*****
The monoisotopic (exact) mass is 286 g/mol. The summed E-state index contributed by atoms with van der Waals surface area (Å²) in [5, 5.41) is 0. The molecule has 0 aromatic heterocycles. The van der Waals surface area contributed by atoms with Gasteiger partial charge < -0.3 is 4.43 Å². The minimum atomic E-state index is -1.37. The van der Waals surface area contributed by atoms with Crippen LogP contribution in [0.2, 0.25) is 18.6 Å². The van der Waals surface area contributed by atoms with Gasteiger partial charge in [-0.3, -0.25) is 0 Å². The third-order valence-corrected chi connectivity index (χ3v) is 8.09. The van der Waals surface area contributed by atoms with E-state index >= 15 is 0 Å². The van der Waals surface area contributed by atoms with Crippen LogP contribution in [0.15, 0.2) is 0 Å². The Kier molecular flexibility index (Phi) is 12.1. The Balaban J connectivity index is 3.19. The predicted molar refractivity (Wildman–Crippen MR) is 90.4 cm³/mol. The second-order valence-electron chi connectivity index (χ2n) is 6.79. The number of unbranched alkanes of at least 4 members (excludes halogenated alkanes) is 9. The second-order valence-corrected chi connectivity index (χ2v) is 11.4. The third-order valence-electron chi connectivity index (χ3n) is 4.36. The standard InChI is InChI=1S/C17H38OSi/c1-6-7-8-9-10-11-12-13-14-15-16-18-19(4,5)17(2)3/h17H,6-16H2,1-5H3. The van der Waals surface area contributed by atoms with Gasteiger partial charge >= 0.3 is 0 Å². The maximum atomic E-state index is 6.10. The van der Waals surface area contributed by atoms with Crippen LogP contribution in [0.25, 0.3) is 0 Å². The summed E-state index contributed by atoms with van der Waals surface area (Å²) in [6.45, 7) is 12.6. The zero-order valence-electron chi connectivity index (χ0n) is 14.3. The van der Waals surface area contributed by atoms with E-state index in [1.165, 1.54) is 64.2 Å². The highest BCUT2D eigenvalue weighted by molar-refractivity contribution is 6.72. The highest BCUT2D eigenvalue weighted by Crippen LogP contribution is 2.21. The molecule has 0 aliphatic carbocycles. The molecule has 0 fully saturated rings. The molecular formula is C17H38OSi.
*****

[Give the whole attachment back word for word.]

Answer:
The monoisotopic (exact) mass is 286 g/mol. The summed E-state index contributed by atoms with van der Waals surface area (Å²) in [5, 5.41) is 0. The molecule has 0 aromatic heterocycles. The van der Waals surface area contributed by atoms with Gasteiger partial charge < -0.3 is 4.43 Å². The minimum atomic E-state index is -1.37. The van der Waals surface area contributed by atoms with Crippen LogP contribution in [0.2, 0.25) is 18.6 Å². The van der Waals surface area contributed by atoms with Gasteiger partial charge in [-0.3, -0.25) is 0 Å². The third-order valence-corrected chi connectivity index (χ3v) is 8.09. The van der Waals surface area contributed by atoms with E-state index >= 15 is 0 Å². The van der Waals surface area contributed by atoms with Crippen LogP contribution in [0.15, 0.2) is 0 Å². The Kier molecular flexibility index (Phi) is 12.1. The Balaban J connectivity index is 3.19. The predicted molar refractivity (Wildman–Crippen MR) is 90.4 cm³/mol. The second-order valence-electron chi connectivity index (χ2n) is 6.79. The number of unbranched alkanes of at least 4 members (excludes halogenated alkanes) is 9. The second-order valence-corrected chi connectivity index (χ2v) is 11.4. The third-order valence-electron chi connectivity index (χ3n) is 4.36. The standard InChI is InChI=1S/C17H38OSi/c1-6-7-8-9-10-11-12-13-14-15-16-18-19(4,5)17(2)3/h17H,6-16H2,1-5H3. The van der Waals surface area contributed by atoms with Gasteiger partial charge >= 0.3 is 0 Å². The maximum atomic E-state index is 6.10. The van der Waals surface area contributed by atoms with Crippen LogP contribution in [0.25, 0.3) is 0 Å². The summed E-state index contributed by atoms with van der Waals surface area (Å²) in [6.45, 7) is 12.6. The zero-order valence-electron chi connectivity index (χ0n) is 14.3. The van der Waals surface area contributed by atoms with E-state index in [1.165, 1.54) is 64.2 Å². The highest BCUT2D eigenvalue weighted by molar-refractivity contribution is 6.72. The highest BCUT2D eigenvalue weighted by Crippen LogP contribution is 2.21. The molecule has 0 aliphatic carbocycles. The molecule has 0 fully saturated rings. The molecular formula is C17H38OSi.